Interstate 90 / New York Thruway


The majority of Interstate 90 across Upstate New York follows the tolled New York State Thruway. The toll road predates the Interstate system, having opened 115 miles west from Verona, near Utica, to Rochester on June 24, 1954. Bringing the total mileage of the Thruway system to 381, succeeding sections opened west to Buffalo on August 26, 1954 and east to Albany, including the section along I-87 south to Newburg on December 22, 1954.1 A 41 mile long segment of the Erie section of the New York Thruway opened to traffic southwest from the village of Silver Creek in Chautauqua County to U.S. 20 and Route 5 at the Pennsylvania state line on August 21, 1957.2 This left just 29 miles of the Thruway mainline as incomplete. The portion east from Silver Creek to Buffalo was completed on December 14, 1959, increasing the total mileage of the Thruway system to 506.3

Interstate 90 New York Guides

The Berkshire Section of the New York Thruway initially opened from U.S. 9 at the town of Schodack to the Masschusetts state line following a ribbon cutting ceremony held on October 8, 1958. Construction continued on the remainder of the Berkshire Spur west six miles to the Hudson River and Selkirk until year's end.4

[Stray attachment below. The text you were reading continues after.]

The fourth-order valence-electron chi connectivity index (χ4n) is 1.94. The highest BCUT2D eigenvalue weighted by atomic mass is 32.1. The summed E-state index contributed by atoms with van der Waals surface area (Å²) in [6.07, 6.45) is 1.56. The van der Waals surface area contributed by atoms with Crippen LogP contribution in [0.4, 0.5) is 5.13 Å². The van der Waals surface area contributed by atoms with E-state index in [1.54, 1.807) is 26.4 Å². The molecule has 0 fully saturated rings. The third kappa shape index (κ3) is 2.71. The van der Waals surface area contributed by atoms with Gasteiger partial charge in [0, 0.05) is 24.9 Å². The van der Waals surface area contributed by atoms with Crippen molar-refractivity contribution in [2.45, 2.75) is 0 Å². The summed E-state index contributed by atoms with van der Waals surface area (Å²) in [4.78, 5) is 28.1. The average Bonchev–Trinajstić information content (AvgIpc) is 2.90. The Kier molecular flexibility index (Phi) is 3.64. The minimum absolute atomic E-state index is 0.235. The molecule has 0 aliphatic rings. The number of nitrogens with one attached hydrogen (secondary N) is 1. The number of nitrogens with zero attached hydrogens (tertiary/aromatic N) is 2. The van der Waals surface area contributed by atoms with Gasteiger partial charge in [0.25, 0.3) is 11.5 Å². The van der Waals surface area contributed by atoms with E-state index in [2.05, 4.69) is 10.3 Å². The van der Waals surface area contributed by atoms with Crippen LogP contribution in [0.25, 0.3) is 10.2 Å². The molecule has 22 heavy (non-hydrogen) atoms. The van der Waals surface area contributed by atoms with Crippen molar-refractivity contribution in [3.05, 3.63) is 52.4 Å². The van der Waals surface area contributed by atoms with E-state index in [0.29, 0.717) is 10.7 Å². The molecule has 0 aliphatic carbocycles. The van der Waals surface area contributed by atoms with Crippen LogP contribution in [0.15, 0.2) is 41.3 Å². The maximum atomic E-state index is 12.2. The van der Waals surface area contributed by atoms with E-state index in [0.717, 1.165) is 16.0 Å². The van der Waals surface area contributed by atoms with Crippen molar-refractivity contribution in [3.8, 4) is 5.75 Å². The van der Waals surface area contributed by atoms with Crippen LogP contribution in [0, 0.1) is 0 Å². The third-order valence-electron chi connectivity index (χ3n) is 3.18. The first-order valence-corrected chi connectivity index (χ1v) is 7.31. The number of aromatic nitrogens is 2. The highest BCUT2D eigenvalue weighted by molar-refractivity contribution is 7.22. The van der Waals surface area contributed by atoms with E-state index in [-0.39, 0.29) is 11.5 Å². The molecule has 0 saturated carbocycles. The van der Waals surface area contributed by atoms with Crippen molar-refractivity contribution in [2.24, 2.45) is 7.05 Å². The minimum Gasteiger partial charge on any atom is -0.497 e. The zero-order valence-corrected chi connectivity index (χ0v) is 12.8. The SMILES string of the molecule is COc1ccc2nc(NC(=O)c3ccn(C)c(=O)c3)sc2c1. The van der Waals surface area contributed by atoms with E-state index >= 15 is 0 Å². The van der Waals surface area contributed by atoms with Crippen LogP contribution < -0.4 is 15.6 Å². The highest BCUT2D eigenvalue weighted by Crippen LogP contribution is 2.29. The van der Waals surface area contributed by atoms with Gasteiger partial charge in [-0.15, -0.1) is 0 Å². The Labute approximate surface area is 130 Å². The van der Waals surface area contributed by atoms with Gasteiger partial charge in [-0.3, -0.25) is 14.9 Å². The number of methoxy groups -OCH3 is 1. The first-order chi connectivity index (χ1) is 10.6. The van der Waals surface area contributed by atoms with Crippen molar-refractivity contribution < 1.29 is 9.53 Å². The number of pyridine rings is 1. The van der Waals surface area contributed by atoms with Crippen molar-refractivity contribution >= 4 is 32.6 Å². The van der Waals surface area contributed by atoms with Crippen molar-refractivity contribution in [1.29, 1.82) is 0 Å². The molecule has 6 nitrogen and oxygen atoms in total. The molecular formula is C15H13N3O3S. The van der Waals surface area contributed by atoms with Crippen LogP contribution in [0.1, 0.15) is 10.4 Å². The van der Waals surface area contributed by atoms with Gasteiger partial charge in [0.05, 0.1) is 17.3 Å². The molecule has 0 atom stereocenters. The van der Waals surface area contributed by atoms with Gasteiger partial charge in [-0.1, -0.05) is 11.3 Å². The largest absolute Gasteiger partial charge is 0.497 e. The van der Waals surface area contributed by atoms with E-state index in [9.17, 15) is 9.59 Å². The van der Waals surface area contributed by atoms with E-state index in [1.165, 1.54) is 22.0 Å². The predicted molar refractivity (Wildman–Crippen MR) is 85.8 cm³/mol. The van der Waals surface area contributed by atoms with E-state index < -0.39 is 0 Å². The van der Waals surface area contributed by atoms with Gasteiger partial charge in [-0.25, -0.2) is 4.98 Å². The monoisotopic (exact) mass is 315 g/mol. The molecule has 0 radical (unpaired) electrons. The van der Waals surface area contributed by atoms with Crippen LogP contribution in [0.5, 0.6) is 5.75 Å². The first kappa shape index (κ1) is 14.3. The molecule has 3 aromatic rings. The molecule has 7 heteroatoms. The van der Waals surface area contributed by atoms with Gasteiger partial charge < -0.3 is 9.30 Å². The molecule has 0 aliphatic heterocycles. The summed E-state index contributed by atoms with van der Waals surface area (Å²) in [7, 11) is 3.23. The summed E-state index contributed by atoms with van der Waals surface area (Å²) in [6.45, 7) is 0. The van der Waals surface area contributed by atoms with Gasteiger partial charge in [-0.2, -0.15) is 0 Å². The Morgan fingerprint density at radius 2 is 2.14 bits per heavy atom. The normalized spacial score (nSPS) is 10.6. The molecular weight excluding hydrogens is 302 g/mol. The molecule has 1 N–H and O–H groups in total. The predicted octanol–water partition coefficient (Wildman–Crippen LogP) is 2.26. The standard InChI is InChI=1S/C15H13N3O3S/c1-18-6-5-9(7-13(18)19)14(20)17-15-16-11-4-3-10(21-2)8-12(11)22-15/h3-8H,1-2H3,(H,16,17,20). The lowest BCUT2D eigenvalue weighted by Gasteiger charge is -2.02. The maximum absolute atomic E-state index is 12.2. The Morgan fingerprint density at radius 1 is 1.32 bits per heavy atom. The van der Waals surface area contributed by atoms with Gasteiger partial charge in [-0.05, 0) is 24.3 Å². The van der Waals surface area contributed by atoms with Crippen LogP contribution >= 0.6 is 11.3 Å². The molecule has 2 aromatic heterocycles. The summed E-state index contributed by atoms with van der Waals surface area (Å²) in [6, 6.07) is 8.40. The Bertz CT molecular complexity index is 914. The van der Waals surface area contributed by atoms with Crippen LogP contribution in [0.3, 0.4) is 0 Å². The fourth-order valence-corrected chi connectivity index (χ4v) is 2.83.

Interstate 90 scenes
Shield assembly on New York 179 Westbound at the entrance ramps to the New York Thruway. Interstate 90 is tolled from this interchange north (east) to U.S. 219, and west to the state line of Pennsylvania. Also notice the Peace Bridge trailblazer. Photo taken 05/27/00.

Sources:

  1. "Thruway Traffic Report Made." The Troy Record (NY), January 11, 1955.
  2. "New Thruway Section Will Be Open Today." Wellsville Daily Reporter (Wellsville, NY), August 21, 1957.
  3. "Thruway Opens Here on Saturday." The Sun and the Erie County Independent (Hamburg, NY), December 12, 1957.
  4. "Berkshire Spur of State Thruway Opens Tomorrow." The Times Record (Troy, NY), October 7, 1958.

Page Updated February 19, 2006.

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